Migrants and refugees often struggle to access labour markets, especially during the early stages of their settlement. Consequently, they pursue alternative entrepreneurial routes to facilitate their adjustment. Within these realms of enterprise and employment, cultural heritage, food, crafts skills, etc. become valued resources in two ways. First, they provide migrants opportunities to maintain and celebrate their distinct heritage and identities, allowing them to become socially, economically and politically ‘present’ (or visible) in ‘host’ societies. Second, migrants’ cultural resources become enrolled in wider leisure and tourism economies, generating different forms of value for migrants and other actors embedded in places, including for example local residents and business owners. This session explores: a) how diverse migrants engage in enterprises, with particular reference to the ways in which they mobilise various forms of cultural resources; b) how their business and organisational practices intersect with ‘identity work’; and c) how other they and stakeholders are embroiled in practices of value creation.

Professor Peter Lugosi, Deputy Director of the Centre for Business, Society and Global Challenges
9 February 2022

Film Studies

Migration in Film and Television: Representations, Practices and Modes of Circulation

In this lecture we will offer an overview on the role of media in migration, using the cinema as a prism to understand the intersections of people’s movements with the politics of representation and production. In the first part, we will briefly focus on how, since its birth, the cinema has fostered cultural hybridity, exchange and people’s circulation. In the second part, we will analyse recent examples of documentary and fiction films that aim to counteract the sensationalist tropes of crisis and othering that prevail in mainstream media.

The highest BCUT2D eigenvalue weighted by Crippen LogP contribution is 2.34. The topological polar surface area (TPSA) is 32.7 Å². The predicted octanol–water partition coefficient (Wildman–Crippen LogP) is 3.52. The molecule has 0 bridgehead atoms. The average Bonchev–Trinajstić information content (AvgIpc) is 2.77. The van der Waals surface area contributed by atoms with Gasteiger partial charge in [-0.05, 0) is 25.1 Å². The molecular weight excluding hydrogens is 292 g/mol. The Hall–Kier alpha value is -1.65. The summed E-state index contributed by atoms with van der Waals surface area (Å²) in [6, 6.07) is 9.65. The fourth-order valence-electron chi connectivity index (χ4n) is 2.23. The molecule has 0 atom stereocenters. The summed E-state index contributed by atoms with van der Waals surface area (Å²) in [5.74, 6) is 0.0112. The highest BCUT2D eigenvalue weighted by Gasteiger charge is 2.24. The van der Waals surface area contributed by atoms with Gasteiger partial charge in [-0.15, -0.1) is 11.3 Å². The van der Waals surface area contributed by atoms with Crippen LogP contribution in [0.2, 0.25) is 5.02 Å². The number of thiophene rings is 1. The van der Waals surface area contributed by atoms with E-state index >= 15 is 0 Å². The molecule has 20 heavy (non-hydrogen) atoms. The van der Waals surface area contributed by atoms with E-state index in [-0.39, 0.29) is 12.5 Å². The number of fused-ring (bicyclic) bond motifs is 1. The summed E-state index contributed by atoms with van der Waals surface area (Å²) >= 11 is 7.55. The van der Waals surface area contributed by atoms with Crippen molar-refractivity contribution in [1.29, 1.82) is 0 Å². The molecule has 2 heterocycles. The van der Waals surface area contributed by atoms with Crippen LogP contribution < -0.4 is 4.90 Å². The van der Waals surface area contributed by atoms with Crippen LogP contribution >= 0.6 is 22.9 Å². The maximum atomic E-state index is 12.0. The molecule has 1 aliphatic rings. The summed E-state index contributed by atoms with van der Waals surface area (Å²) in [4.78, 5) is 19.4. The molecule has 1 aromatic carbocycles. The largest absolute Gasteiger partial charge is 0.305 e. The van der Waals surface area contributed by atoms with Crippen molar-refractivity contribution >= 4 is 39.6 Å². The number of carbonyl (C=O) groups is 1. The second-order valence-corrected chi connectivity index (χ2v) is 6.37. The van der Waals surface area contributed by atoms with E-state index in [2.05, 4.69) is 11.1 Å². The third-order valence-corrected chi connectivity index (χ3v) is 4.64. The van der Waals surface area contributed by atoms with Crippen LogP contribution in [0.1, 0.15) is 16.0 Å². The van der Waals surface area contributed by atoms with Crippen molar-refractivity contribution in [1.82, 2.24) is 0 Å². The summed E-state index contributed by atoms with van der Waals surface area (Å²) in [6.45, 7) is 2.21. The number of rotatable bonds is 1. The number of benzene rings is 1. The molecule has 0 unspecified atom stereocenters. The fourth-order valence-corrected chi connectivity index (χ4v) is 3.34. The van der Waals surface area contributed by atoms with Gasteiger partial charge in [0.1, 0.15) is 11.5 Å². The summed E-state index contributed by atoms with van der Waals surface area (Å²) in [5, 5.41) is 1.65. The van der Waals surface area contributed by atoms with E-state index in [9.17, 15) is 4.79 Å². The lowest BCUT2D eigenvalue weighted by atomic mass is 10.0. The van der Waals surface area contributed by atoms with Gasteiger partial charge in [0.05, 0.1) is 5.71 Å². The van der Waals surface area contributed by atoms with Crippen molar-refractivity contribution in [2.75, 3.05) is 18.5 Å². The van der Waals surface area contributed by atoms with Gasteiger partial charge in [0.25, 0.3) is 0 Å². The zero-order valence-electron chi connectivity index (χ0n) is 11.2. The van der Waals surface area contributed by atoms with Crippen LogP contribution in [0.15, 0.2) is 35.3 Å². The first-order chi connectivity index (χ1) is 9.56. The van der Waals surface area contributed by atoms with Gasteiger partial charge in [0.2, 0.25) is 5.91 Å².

Dr Dalila Missero, Research Fellow in Film and Media Studies
23 February 2022

History

Status of Immigrants in Britain: A Historical Perspective

In this lecture we will reflect on the rich history of immigration to Britain in the late medieval and early modern periods. The term ‘refugee’ dates from the sixteenth century, referring to those who sought refuge in the country. While some immigrants were welcomed in the country, there were others that received a more hostile reception. We will also reflect on the restrictions imposed on early modern immigrants in Britain, which included restrictions on property rights, higher levels of taxation etc., as well as how they were regarded by the host population.